Marinda Smith

25 April 1814–20 March 1884 (Age 69)
Farmington, Ontario, New York, United States

The Life of Marinda

Marinda Smith was born on 25 April 1814, in Farmington, Ontario, New York, United States as the daughter of Mary Grimes. She married Lucius Byam about 1836, in New York, United States. They were the parents of at least 3 sons and 3 daughters. She lived in Orangeville, Wyoming, New York, United States for about 30 years. She died on 20 March 1884, at the age of 69.

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Family Time Line

Lucius Byam
1811–1898
Marinda Smith
1814–1884
Marriage: about 1836
Harvey William Byam
1838–1900
Lucius Byam
1844–
Henry L. Byam
1840–1862
Marinda Byam
1843–1924
Lucinda Byam
1845–1915
Myrenia Byam
1847–1898

Spouse and Children

MARRIAGE
about 1836
New York, United States
children

(6)

    Harvey William Byam

    Male1838–1900Male

    Male1840–1862Male

    Marinda Byam

    Female1843–1924Female

    Lucius Byam

    Male1844–Male

    Lucinda Byam

    Female1845–1915Female

+1 More Child

Parents and Siblings

    Mary Grimes

    FemaleFemale

siblings

(1)

World Events (8)

1819 · Panic! of 1819

Age 5

With the Aftermath of the Napoleonic Wars the global market for trade was down. During this time, America had its first financial crisis and it lasted for only two years. 
1827 · Slavery Becomes Illegal in New York State

Age 13

During the years 1799 to 1827, New York went through a period of gradual emancipation. A Gradual Emancipation Law was passed in 1799 which freed slave children born after July 4, 1799. However, they were indentured until 25 years old for women and 28 years old for men. A law passed 1817 which freed slaves born before 1799, yet delayed their emancipation for ten years. All remaining slaves were freed in New York State on July 4, 1827.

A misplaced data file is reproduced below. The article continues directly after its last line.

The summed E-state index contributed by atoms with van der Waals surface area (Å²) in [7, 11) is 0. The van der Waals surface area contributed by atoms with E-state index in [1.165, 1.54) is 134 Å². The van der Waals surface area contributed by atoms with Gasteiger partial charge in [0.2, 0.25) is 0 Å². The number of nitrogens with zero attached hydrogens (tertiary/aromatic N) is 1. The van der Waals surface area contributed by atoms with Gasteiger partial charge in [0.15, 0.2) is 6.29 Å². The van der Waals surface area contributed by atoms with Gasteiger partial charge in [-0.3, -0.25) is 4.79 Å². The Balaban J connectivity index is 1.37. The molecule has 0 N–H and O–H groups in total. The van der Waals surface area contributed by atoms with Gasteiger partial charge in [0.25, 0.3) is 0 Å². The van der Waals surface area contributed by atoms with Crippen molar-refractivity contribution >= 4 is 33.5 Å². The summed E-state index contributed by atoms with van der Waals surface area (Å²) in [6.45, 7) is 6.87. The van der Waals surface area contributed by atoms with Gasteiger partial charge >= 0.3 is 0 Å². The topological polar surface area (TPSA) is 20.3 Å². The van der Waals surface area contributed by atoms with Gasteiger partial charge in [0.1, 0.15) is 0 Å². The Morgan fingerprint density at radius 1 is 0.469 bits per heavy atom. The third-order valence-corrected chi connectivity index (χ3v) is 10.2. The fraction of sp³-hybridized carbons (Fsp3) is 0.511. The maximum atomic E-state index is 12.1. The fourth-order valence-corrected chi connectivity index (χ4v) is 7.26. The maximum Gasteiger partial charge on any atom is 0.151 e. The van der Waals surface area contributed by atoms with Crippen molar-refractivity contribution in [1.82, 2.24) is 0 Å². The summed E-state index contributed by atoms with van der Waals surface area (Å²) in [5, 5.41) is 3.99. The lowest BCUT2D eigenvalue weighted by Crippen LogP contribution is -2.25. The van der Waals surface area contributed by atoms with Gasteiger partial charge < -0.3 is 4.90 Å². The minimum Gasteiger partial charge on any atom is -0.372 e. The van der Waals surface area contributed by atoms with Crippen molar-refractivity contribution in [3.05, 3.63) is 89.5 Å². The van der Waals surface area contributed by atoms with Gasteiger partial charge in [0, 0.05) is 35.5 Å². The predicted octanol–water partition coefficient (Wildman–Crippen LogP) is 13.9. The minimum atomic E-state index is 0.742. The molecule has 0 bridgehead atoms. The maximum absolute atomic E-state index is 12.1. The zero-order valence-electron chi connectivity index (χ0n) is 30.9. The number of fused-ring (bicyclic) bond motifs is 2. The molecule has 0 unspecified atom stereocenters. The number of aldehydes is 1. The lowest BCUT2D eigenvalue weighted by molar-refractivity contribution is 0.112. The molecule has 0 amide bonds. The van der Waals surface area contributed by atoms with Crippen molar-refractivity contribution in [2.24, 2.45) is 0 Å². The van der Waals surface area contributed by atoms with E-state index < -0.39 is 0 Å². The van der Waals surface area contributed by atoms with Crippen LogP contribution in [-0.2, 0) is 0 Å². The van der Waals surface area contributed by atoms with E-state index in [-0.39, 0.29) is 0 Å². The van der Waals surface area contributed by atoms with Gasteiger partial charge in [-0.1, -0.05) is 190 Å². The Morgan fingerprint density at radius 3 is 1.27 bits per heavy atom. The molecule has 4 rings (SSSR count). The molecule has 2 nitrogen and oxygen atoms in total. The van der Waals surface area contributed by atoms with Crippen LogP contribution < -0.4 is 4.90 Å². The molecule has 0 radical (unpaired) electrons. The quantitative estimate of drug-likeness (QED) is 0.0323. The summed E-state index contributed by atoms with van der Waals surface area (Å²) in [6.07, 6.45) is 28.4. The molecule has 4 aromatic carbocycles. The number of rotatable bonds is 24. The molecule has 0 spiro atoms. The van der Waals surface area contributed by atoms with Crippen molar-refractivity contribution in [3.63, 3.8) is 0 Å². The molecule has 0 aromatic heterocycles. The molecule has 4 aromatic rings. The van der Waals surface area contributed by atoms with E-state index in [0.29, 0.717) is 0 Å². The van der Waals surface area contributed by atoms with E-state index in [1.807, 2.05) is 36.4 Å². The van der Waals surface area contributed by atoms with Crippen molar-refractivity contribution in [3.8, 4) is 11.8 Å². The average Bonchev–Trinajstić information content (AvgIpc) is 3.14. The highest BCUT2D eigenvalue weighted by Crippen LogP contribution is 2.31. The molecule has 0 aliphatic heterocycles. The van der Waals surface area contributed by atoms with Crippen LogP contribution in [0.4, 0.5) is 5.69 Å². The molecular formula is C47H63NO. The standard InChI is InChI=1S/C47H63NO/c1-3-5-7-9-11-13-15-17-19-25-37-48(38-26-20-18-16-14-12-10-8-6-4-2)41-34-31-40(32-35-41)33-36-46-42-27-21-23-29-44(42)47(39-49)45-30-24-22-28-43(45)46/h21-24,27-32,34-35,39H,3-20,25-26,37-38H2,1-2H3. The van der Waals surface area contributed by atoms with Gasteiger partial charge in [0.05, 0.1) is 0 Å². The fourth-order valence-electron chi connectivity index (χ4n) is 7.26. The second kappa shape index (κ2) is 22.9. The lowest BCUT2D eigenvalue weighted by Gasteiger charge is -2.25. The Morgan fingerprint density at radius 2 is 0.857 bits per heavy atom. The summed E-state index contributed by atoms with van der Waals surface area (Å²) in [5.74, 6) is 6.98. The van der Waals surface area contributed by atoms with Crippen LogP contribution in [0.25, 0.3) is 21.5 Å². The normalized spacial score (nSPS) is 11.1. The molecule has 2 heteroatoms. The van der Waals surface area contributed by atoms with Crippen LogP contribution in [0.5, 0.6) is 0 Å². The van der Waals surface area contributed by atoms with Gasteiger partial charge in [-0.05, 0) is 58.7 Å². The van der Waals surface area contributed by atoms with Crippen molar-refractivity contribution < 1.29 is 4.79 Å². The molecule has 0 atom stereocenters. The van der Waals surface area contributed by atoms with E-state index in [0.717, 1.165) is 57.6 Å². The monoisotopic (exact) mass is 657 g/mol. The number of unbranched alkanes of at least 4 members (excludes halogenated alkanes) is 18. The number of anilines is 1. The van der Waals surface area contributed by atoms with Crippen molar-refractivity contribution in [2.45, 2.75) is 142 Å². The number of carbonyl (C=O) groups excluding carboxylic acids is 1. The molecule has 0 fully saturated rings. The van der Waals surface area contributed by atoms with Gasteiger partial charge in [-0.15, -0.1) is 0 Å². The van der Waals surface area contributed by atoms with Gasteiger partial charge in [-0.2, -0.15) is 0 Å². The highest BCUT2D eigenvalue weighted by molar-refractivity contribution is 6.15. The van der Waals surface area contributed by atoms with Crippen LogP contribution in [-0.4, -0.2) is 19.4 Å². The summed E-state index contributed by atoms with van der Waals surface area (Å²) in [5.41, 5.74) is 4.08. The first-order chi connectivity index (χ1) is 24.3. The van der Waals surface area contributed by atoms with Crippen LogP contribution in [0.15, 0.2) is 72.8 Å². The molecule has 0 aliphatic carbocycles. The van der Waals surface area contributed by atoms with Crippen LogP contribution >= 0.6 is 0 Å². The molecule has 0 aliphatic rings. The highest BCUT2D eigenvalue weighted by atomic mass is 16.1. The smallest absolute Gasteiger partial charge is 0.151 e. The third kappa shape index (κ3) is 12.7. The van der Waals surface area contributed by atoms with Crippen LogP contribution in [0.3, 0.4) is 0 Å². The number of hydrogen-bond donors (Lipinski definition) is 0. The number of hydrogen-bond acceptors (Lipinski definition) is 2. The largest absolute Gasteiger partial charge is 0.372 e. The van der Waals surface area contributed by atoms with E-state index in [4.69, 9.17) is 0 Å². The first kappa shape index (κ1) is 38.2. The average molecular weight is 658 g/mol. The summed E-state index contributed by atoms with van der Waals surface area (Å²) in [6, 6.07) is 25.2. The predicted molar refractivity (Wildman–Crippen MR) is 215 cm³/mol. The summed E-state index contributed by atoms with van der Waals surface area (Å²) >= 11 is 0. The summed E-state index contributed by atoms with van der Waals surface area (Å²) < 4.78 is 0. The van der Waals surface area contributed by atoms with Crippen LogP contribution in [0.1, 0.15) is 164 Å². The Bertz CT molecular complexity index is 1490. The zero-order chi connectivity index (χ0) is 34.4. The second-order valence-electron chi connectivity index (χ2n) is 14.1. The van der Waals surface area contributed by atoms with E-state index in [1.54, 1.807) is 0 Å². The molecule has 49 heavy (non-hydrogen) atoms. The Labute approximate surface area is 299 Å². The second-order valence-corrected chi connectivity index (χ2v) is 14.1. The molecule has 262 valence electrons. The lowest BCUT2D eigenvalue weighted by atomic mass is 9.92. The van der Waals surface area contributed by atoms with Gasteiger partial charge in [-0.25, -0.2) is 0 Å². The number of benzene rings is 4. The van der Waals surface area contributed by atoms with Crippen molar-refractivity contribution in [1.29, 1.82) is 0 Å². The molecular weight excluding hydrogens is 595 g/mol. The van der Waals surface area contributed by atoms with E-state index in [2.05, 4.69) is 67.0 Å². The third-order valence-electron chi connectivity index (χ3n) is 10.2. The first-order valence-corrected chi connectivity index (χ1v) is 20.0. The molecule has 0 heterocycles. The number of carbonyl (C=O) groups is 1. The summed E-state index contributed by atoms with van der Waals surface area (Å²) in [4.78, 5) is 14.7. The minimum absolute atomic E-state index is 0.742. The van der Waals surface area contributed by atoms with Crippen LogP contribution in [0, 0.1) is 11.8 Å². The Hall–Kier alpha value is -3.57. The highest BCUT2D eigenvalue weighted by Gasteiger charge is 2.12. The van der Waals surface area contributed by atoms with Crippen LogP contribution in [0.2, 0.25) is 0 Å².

1836 · Remember the Alamo

Age 22

Being a monumental event in the Texas Revolution, The Battle of the Alamo was a thirteen-day battle at the Alamo Mission near San Antonio. In the early morning of the final battle, the Mexican Army advanced on the Alamo. Quickly being overrun, the Texian Soldiers quickly withdrew inside the building. The battle has often been overshadowed by events from the Mexican–American War, But the Alamo gradually became known as a national battle site and later named an official Texas State Shrine.

Name Meaning

English: occupational name for a worker in metal, from Middle English smith (Old English smið, probably a derivative of smītan ‘to strike, hammer’). Metalworking was one of the earliest occupations for which specialist skills were required, and its importance ensured that this term and its equivalents were perhaps the most widespread of all occupational surnames in Europe. Medieval smiths were important not only in making horseshoes, plowshares, and other domestic articles, but above all for their skill in forging swords, other weapons, and armor. This is the most frequent of all American surnames; it has also absorbed, by assimilation and translation, cognates and equivalents from many other languages (for forms, see Hanks and Hodges 1988 ).

Dictionary of American Family Names © Patrick Hanks 2003, 2006.

Possible Related Names

Sources (3)

  • Marinda Ba?in in household of Lucius Ba?in, "United States Census, 1850"
  • Maranda Byum in household of Lucius Byum, "United States Census, 1870"
  • Marinda Byam in household of Lucius Byam, "United States Census, 1860"

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